Glimpse of Best Exotic Marigold Hotel and the Pink City's gardens!

If you've seen the Best Exotic Marigold Hotel, there are several particularly poignant moments during the movie - not least the scenes on the bus at the beginning, where the driver overtakes into oncoming traffic; the vibrant colours throughout; many chaotic traffic scenes; and tuk tuk rides - the inimitable form of three-wheeler Indian transport that carries a maximum of four tourists, but up to 20 locals!  Filmed mostly in Rajasthan's beloved "Pink City" - Jaipur - it is the story of a group of English pensioners seeking a new life overseas and their various escapades on arrival at a hotel that doesn't quite live up to the brochure description! How often has that happened to any of us who travel? Jaipur is certainly becoming one of India's most sophisticated cities and draws tourists like magnets to its attractions, which include Amber Fort, the City Palace complex and some wonderful gardens. En route to Amber there are three gardens, which afford tired trave…

Indian Odyssey 2: From Palaces to Poppies

From palaces to poppies, Rajasthan has it all and whilst travelling with John Brookes in Rajasthan last month, we stayed at several of the first and saw acres of the second! Once we'd acclimatised to the unusually cold weather on arrival and shivered our way round Udaipur, we travelled south to Dungarpur, close to the Gujarat border.  This is a glorious, unspoiled area, with some of the best bird watching in India. The only place to stay is a palace on the shores of the lake in this thriving town, some two hours drive from Udaipur - the charming Udai Bilas Palace hotel run by the ruling family. The architecture will enchant and another major attraction is the Juna Mahal palace (below) with seven storeys of ecclectic architecture and art, rising high above the town. Don't miss this if you're in Dungarpur - buy tickets at the hotel and will be astounded by the intricacy of the decoration and the vibrant colour schemes within. But equally impressive is the decor at Udai Bilas,…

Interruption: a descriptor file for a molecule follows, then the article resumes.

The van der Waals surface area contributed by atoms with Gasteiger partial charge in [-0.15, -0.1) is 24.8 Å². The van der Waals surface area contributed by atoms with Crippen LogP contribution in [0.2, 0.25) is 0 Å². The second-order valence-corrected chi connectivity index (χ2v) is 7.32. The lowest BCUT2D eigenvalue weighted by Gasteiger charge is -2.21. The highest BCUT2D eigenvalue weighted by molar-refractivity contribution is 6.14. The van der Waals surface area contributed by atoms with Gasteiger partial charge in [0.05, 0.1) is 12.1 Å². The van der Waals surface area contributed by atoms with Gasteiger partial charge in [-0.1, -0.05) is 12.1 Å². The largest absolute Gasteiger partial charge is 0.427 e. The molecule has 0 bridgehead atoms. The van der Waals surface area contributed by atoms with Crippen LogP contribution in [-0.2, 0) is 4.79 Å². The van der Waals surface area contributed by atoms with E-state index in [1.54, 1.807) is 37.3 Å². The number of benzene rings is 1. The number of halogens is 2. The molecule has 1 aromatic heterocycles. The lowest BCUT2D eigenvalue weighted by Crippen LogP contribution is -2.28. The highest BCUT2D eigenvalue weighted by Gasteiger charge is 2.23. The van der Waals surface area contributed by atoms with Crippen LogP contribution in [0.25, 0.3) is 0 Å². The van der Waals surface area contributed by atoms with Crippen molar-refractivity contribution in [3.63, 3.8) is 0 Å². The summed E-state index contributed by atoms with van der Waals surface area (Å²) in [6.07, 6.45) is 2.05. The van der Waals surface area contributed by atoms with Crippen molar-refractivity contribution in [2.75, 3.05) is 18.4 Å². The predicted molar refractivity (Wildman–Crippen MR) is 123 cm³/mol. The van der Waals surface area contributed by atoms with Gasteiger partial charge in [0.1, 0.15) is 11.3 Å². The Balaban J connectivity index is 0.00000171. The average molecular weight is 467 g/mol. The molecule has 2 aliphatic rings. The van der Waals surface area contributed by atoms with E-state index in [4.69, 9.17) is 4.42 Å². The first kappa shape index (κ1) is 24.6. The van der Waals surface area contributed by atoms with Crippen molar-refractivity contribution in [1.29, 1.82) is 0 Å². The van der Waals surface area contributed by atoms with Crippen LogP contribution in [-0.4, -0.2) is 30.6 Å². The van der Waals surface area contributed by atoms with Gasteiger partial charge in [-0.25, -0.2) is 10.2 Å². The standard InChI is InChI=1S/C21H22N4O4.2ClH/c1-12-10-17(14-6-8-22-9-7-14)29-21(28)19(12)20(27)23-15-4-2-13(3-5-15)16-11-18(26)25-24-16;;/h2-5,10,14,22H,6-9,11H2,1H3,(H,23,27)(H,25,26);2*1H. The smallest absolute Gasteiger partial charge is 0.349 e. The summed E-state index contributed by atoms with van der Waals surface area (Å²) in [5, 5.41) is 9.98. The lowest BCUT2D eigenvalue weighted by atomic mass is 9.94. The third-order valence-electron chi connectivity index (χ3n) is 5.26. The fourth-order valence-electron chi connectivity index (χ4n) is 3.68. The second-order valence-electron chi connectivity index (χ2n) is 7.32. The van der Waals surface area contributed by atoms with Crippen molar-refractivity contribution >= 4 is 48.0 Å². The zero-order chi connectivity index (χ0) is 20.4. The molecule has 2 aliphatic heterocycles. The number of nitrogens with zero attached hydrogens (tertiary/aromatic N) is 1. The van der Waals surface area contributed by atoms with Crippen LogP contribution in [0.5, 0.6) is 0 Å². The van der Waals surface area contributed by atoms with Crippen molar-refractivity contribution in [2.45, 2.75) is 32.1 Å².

Indian Odyssey with John Brookes I

On a freezing day in early February (just one day after most flights were cancelled from London Heathrow because of snow), I left for India with well-known British garden designer, John Brookes (above), in search of plants in Rajasthan. We travelled for 10 days together. We visited palaces and watched poojas; saw gardens and gurus; climbed temples and tourist spots; but the primary purpose of our voyage was to see what grows in Rajasthan.  John is no newcomer to the world of Mughal gardens and lived for many years in Iran, so one of the aims of our trip was to visit many of the little-known gardens of Rajasthan, to see how modern India has adapted to the world of gardening; what plants are growing and whether the gardens feature in tourist itineraries today. John will be recording his views on his own blog, and I shall also cover our travels here, but there is one aspect of our trip that will stay with us forever .... the huge number of steps we had to climb at every destination!  I dou…